Is it okay to offer extra credit for canned food?

Carlyn Schmidgall, Senior Writer

It’s hard to imagine finding anything wrong with collecting food for the hungry, but a handful of Liberty’s teachers have managed to do just that. With Liberty’s annual canned food drive quickly approaching, contention has developed about offering extra credit in exchange for non-perishable food items. Some teachers use extra credit as a tool to encourage their students to bring in more cans, while others adamantly refuse to offer any sort of extra credit.
Those who oppose offering extra credit feel that it’s unethical, allowing students to ‘buy their grades’ rather than work hard for them. It seems unfair to economically disadvantaged students to allow those who can afford it to bring in a fortune worth of cans, and receive exorbitant amounts of extra credit for doing so.
There is truth to these concerns, so they are taken into consideration by many of the teachers that choose to offer extra credit. Perennial canned food drive champion and math teacher Angie Kruzich takes a mindful approach. “I compensate for kids that can’t afford to participate. If I’m aware they’re having a tough time, I’ll spread the extra credit around from students who bring in lots of cans. After all, these students might be going to the food bank themselves,” Kruzich said.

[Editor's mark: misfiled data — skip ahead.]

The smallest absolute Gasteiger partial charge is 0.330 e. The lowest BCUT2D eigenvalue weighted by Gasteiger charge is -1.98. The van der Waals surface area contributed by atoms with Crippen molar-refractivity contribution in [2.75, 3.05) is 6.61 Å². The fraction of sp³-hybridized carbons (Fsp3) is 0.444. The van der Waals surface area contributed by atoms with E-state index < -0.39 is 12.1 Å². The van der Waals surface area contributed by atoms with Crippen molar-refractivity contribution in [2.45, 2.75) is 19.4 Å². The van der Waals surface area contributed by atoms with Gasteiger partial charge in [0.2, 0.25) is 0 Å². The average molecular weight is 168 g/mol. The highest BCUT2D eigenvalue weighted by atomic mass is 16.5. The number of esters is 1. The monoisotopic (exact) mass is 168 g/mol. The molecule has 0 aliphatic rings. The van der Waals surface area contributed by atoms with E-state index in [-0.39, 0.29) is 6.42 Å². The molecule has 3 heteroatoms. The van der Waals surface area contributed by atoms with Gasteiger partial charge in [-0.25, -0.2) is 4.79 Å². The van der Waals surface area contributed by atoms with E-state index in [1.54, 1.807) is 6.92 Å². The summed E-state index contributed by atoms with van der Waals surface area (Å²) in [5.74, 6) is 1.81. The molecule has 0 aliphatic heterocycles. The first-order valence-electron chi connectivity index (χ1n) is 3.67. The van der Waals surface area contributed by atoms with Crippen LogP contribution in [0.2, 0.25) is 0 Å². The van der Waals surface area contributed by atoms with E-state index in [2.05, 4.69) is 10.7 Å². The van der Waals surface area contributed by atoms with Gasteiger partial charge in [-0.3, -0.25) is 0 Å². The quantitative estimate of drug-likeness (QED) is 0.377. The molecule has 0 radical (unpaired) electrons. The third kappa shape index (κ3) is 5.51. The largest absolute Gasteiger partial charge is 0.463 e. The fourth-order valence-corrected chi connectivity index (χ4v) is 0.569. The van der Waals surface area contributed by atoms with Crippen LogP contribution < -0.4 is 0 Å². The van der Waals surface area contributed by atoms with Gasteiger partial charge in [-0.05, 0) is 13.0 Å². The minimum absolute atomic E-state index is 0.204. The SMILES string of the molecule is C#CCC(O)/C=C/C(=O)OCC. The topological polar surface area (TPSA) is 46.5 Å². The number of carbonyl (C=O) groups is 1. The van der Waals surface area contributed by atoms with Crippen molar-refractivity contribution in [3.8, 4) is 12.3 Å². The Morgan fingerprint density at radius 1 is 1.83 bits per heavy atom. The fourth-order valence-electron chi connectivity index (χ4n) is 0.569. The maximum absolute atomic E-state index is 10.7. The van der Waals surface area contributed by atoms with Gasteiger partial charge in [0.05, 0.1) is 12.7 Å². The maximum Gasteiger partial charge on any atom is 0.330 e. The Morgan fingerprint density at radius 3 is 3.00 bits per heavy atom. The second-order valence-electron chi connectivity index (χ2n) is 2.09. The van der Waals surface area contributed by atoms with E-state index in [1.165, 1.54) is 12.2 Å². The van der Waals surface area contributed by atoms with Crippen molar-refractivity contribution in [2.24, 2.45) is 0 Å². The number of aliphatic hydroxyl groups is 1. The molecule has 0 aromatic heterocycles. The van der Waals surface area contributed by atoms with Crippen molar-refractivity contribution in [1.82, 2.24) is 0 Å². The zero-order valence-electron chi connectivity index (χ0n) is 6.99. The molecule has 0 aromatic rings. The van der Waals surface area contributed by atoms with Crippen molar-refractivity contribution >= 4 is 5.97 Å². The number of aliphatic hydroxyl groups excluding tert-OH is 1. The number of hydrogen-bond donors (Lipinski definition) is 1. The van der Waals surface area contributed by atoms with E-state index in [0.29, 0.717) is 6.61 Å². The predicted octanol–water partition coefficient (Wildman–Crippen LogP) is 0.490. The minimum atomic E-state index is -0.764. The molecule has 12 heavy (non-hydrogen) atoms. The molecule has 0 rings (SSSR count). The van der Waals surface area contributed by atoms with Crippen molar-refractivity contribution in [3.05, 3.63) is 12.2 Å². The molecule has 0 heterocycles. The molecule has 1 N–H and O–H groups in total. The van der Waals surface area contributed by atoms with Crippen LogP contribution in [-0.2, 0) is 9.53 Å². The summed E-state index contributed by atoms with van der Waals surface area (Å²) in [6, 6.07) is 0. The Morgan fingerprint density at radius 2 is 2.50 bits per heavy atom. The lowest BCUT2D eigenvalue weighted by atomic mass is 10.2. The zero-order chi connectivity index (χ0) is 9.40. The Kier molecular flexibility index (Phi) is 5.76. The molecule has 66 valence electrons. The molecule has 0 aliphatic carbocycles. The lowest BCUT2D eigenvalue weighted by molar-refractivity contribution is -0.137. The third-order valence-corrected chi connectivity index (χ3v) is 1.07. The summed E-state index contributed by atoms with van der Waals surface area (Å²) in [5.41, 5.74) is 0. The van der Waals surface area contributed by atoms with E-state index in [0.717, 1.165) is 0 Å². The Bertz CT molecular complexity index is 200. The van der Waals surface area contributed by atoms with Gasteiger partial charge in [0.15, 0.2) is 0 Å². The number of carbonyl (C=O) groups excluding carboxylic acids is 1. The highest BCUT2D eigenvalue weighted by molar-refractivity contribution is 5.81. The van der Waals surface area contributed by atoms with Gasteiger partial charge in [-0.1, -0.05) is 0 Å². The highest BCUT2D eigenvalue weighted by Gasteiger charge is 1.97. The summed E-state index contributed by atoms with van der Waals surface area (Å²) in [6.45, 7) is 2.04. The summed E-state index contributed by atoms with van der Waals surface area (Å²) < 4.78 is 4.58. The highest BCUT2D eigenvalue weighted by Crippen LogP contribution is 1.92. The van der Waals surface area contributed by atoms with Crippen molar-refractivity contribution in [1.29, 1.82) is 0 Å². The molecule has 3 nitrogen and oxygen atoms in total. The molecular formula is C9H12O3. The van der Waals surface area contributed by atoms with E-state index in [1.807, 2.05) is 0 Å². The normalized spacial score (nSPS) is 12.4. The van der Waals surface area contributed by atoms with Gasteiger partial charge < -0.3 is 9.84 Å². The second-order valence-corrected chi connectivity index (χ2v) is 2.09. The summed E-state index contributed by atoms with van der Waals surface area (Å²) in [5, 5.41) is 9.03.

The amount of extra credit offered isn’t excessive, either. “I offer my students a maximum of forty points of extra credit for bringing in cans,” Kruzich said. “Mathematically speaking, that’s only one to two percent of a student’s final grade.”
Offering extra credit doesn’t undermine the value of the canned food drive; it strengthens it. Extra credit is perhaps the greatest incentive to participate, so offering it increases the number of food items that Liberty collects. Students’ motivation is unimportant when one considers the benefits to those in need. Last year, Liberty brought in nearly twenty-six thousand food items, providing countless meals to struggling members of our community.
The ethicality of offering extra credit is abstract, existing in our minds rather than reality. The reality is that the canned food drive provides critical food to people that would otherwise go hungry this holiday season, and extra credit deepens the concrete impact our canned food drive can have. “It’s about the contribution to the community,” Kruzich said. “That’s what we’re trying to encourage.”